View Full Version : B&W Reversal Processing
04-02-2014, 05:02 PM
I hope someone can guide me in the right direction on this. I am no chemist. I'm getting nice results, but I have an overall brown tan to my highlights. Not getting any whites. Is this possibly a result of over-development in the 1st developer? Result of a bit of hypo in the developer?
It doesn't appear until the second development. Is this due to my bleach? The purple stain of my bleach does magically vanish in my clearing solution.
Here are my details:
Ilford MGIV RC B&W photo enlarging paper rated at ISO 3
1)Developer Kodak Dektol stock with 3ml of hypo solution for 2:00 minutes
3)Bleach for about a minute
5)Clearing solution for about a minute.
7)Second exposure was done in daylight at sink while clearing and rinsing for only a couple minutes at most.
8)Second developer 15 seconds by inspection
10)Fix (fixer of your choice)
Bleach (2 part stock 1:1 makes very short shelf working. I get several days before it turns from purple to clear):
Part A: 2g Potassium Permangnate to 1000ml water
Part B: 28g Sodium Bisulfate to 1000ml water
30g Sodium Metabisulfite to 1000ml water
Hypo Stock Solution:
32g Sodium Thiosulphate pentahydrate (Hypo) to 1000ml water
04-02-2014, 10:51 PM
Hello Wayne: I've only reversed film but I think that, regardless whether part "A" is Dichromate or Permanganate, part "B" should be Concentrated Sulfuric Acid instead of Sodium Bisulfate. Just curious the paper is being exposed in a camera and not under an enlarger? You also might use the Google custom search feature at the top right of this page and try searching for B&W paper reversal formulas and see what that shows.
04-02-2014, 11:20 PM
Yes. I am exposing these in camera.
I brought these recipes over from film reversal. I did see several different recipes for the bleach and went with the bisulfate bleach. Bleaches great, and the visible stain clears up in the clearing agent.
I suppose I could mix up some sulfuric and try.
04-07-2014, 04:37 PM
Haven't been able to find any acid here locally. Quite a surprise. Heh. Have to find it in the city next time I go.
But I did some more experimenting and dropped first developer time and found when I drop down to 1 minute, it's looking white.
04-07-2014, 10:56 PM
Here I have taken the 1st development to 1 minute, and the 2nd development to 20 - 30 seconds. It was taken to completion.
04-10-2014, 10:54 PM
Hello Wayne: That looks better. I guess I was trying to apply my experience with film reversal to paper. Given this result, reducing the developers times could solve the problem. I have a question regarding this process. Since you are using Multi Grade paper would you be able to alter the contrast by placing variable contrast printing filters in front of the lens to change the contrast of the final image?
04-10-2014, 11:26 PM
Could you please clarify step 7. Expose to light in daylight?
04-11-2014, 09:49 AM
Contrast filters should work fine. Though you do have to take into account exposure compensation. Which is simple enough. I think published data out there for the filters themselves should tell you exactly by how much to avoid having to experiment much.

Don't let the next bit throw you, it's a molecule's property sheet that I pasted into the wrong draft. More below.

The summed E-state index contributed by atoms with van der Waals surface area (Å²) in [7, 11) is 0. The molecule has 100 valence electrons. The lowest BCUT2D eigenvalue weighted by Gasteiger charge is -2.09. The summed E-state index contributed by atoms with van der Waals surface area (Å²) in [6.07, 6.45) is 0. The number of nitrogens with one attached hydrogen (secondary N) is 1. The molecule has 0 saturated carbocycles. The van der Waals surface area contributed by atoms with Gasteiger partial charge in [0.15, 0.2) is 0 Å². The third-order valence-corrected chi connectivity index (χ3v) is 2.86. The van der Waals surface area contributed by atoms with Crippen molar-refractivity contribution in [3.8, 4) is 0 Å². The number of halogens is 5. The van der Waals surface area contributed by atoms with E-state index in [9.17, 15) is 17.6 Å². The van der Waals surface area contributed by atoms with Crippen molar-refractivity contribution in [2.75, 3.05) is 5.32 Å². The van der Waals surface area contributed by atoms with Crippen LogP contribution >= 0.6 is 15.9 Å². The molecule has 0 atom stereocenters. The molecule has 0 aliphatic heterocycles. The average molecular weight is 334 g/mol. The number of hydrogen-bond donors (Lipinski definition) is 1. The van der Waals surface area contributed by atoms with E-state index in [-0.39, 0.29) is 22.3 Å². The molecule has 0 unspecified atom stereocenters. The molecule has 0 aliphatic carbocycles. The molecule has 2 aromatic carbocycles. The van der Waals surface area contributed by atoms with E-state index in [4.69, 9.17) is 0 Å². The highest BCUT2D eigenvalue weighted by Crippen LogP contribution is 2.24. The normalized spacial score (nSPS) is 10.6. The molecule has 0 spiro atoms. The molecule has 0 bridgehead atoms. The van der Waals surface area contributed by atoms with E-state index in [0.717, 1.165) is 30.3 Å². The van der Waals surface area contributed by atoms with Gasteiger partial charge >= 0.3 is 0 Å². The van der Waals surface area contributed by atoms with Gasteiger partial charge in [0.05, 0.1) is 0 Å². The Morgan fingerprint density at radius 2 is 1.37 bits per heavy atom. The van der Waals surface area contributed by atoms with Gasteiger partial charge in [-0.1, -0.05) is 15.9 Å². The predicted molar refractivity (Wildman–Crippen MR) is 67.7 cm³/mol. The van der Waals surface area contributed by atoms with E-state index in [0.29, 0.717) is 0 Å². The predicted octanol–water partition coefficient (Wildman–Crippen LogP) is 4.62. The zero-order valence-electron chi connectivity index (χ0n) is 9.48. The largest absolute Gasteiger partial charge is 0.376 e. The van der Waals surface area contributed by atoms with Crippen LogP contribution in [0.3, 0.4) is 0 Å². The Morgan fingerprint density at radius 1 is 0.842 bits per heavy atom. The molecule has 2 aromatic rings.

I actually have thoughts to experiment with split grade multiple exposures. Am I crazy? Heh.
04-11-2014, 09:53 AM
"Could you please clarify step 7. Expose to light in daylight?"
Well, generally you would use artificial. Hold it up to a light source re-exposing the front and back for a minute or two. But I'm usually working at my kitchen sink during the day.
Doing this reversal with film, causes solarization if exposed to direct sunlight. So to be safe (because I never tried direct sunlight), I have avoided direct exposure to the sun. Overcast seems to work good. And keeping in the tank, and below to edge of the sink, or in the white plastic pitcher during clearing seems to work good for me.
I just don't allow direct sunlight to fall on it. Staying in normal daylight in the diffused ambient light around me works great.
04-11-2014, 10:06 AM
Like film, I'm guessing some papers would work better than others. I just reverse film, so I can only give a bit from experience there.
1) Contrast. Develop more in the 1st to get better contrast. It looks like it is ok with the images shown.
2) Add more hypo in the 1st if you are not seeing enough detail in the highlights. Testing with overcast skies may not be a good thing.
3) Blacks come from the flash and 2nd devlop. Stronger developer helps.
04-11-2014, 11:52 AM
You can turn the lights on, from the moment the print hits the bleach. It is acidic enough to prevent any more developing. You may then see when enough bleaching has been done. After enough runs, you can tell when the development has been correct too.
Gerald C Koch
04-11-2014, 12:33 PM
Hello Wayne: I've only reversed film but I think that, regardless whether part "A" is Dichromate or Permanganate, part "B" should be Concentrated Sulfuric Acid instead of Sodium Bisulfate.
There is no chemical reason not to use sodium bisulfate (sodium hydrogen sulfate). It is a safer alternative to concentrated sulfuric acid. Either bisulfate or dilute sulfuric acid are capable of providing a low pH for the bleach.
Sulfuric acid can be purchased in dilute solution 10% to 51% as battery electrolyte. Any store that sells batteries should have it. The percentage of sulfuric acid should be given on the label.
The secret to BW reversal processing is to judiciously follow a method that is known to produce good results. Another tip is that everything thing works backward. If your slides are too light then you must decrease camera exposure.